Of course if you visited Egypt and missed the pyramids of Giza, that trip would have been wasted. Although the place is very hot at about 40 degrees Celsius, tourists throng to it and climb the hill to reach the top where the pyramids are located.

I always thought tourists enter inside the pyramids and see the tombs of the ancient Egyptian Pharaohs and their queens, but the pyramids have no entrance. We only viewed them from afar, since they are heavily protected. According to the Egyptologist and also the tour guide, Amr Atef, the heavy deployment is because many people pose as tourists but with ill intentions.

“The pyramids are one of the world’s top ancient wonders still existing today,” he said.

There are about 80 pyramids known today from ancient Egypt. The three largest and best-preserved of these were built at Giza at the beginning of the Old Kingdom. The most well-known of these pyramids was built for the pharaoh Khufu and is known as the ‘Great Pyramid’.

Egyptologist and tour guide Amr Atef points at the three great pyramids

According to the Qur’an, Pharaoh Khufu was buried in the pyramids with his close family because they did not believe in Allah and the land rejected their bodies. However, according to Documentation Centre for Culture and Nature Public Relations Specialist Heba Elmessiry, Khufu and his close family preferred to be buried in the Pyramids because they believed they would be moved to another house in the afterlife.

According to Amr Atef, the pyramids were built on the west bank of River Nile since Khufu believed it was the side of heaven, even though he never believed in God. They also wanted pyramids to stay untouched by possible floods. He said there are at least 80 pyramids in Egypt and all of them are tombs for ancient kings, queens and their families.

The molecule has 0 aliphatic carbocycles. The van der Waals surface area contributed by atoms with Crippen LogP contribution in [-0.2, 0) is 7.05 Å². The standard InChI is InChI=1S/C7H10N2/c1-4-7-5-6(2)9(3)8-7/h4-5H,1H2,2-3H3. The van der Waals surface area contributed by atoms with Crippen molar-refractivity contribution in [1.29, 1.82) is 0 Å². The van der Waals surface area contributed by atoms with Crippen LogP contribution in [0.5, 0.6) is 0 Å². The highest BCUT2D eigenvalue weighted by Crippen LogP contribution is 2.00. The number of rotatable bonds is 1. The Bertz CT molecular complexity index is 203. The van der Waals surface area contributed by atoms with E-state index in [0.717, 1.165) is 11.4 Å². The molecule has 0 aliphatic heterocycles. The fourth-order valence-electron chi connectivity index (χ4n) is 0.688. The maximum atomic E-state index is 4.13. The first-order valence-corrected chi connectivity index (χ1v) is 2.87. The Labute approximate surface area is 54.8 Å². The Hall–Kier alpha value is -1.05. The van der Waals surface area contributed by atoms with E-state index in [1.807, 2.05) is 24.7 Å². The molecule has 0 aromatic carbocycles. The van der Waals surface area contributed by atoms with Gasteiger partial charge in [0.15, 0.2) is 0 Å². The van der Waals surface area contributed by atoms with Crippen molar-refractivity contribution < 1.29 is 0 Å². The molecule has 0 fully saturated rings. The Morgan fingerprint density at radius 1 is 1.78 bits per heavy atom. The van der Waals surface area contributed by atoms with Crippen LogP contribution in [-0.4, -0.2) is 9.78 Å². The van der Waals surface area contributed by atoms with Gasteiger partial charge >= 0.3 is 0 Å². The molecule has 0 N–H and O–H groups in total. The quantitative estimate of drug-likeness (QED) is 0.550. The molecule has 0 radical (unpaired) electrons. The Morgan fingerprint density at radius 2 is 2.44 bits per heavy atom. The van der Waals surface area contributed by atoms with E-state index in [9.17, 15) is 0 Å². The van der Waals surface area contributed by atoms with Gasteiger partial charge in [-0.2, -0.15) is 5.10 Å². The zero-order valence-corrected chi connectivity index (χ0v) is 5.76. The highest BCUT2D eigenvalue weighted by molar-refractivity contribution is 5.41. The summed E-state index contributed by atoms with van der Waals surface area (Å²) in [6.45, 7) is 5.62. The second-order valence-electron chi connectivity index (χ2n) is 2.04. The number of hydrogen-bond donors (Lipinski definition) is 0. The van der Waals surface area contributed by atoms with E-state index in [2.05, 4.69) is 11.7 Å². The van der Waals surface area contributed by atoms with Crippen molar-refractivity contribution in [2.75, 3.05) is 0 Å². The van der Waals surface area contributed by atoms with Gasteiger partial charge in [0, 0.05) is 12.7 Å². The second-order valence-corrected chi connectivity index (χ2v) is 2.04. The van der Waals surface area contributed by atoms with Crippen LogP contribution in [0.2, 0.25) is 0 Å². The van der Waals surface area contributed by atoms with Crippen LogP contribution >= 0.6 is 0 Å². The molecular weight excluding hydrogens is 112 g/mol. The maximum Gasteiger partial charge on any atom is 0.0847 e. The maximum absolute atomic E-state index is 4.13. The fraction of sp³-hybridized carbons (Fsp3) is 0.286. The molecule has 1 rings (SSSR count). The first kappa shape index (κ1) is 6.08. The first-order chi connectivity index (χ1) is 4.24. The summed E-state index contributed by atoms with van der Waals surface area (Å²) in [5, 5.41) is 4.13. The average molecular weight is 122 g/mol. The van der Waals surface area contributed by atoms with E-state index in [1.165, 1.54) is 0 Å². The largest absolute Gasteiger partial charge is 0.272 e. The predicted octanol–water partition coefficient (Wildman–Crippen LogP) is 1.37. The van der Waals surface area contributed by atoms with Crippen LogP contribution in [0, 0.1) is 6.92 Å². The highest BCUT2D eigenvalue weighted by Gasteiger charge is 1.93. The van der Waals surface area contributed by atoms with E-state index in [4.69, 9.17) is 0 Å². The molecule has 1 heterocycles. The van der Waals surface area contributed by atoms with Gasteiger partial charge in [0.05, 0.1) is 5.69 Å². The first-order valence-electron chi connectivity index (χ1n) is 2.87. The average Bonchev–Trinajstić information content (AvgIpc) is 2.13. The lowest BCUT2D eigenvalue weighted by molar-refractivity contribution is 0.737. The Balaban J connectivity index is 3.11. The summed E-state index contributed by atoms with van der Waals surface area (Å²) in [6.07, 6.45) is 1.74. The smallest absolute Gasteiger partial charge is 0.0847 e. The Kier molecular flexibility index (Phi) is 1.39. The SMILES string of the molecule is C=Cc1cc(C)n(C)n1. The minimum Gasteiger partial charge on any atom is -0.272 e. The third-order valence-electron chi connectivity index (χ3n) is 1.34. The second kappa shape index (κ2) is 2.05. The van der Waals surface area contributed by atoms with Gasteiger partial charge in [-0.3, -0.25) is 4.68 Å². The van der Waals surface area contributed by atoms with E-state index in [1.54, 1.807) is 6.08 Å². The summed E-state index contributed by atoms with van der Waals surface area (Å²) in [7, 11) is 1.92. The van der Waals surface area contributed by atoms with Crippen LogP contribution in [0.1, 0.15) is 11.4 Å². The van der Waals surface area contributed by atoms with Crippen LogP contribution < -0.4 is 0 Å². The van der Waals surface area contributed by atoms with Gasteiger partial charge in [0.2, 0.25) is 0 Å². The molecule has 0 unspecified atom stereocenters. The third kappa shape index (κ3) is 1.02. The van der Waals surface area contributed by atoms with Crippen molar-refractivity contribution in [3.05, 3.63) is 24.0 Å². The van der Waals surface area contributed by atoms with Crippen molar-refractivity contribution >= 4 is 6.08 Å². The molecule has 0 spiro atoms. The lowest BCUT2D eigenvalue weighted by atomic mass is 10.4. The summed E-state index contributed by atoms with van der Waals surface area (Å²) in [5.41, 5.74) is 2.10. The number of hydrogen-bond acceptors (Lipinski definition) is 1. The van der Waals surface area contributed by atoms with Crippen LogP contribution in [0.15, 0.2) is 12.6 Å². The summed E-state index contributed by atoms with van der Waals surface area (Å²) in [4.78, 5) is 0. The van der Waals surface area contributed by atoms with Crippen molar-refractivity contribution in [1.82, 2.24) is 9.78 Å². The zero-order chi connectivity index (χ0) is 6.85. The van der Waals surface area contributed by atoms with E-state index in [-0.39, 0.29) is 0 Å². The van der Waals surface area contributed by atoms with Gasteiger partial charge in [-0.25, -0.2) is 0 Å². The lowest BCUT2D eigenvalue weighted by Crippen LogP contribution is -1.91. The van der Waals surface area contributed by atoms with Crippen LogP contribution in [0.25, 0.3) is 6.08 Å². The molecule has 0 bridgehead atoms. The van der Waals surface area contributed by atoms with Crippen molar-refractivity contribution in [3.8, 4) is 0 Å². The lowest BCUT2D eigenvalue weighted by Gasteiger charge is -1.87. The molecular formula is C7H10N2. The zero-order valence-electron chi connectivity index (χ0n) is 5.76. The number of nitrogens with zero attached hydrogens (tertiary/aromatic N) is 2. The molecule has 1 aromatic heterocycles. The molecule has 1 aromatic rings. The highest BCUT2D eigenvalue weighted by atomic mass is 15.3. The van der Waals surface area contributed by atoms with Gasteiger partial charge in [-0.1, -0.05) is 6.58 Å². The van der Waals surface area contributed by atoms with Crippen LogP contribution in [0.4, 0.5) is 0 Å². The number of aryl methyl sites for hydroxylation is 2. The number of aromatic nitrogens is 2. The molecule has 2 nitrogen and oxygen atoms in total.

Atef told the journalists on tour that there are many theories on how they moved the blocks when they were building the Great Pyramid.

“One is that they used logs to roll them along. Another is that they dragged the blocks on sledges hauled by gangs of slaves,” he said.

Atef said all the pyramids were plastered with Tura white limestone to reflect the rays of the sun, which is why it is always hot at the pyramids they attract direct light from the sky. The great pyramid is 244ft long and 66.6ft high, while the width is 14.5ft.


The Egyptian museum is home to at least 120,000 relics of ancient Egyptian remains, and it is one of Cairo’s top attractions where all the past kings of Egypt’s monuments are kept.

Highlights here include objects from the tomb of Tutankhamen and the Royal Mummy Room containing 27 royal mummies from the pharaonic times. After three weeks in this great country and seeing so much, including the Egyptian Media Production City – the country’s answer to Hollywood – I felt like we needed much more time to really soak in Egypt’s sights and sounds.

Source : The Observer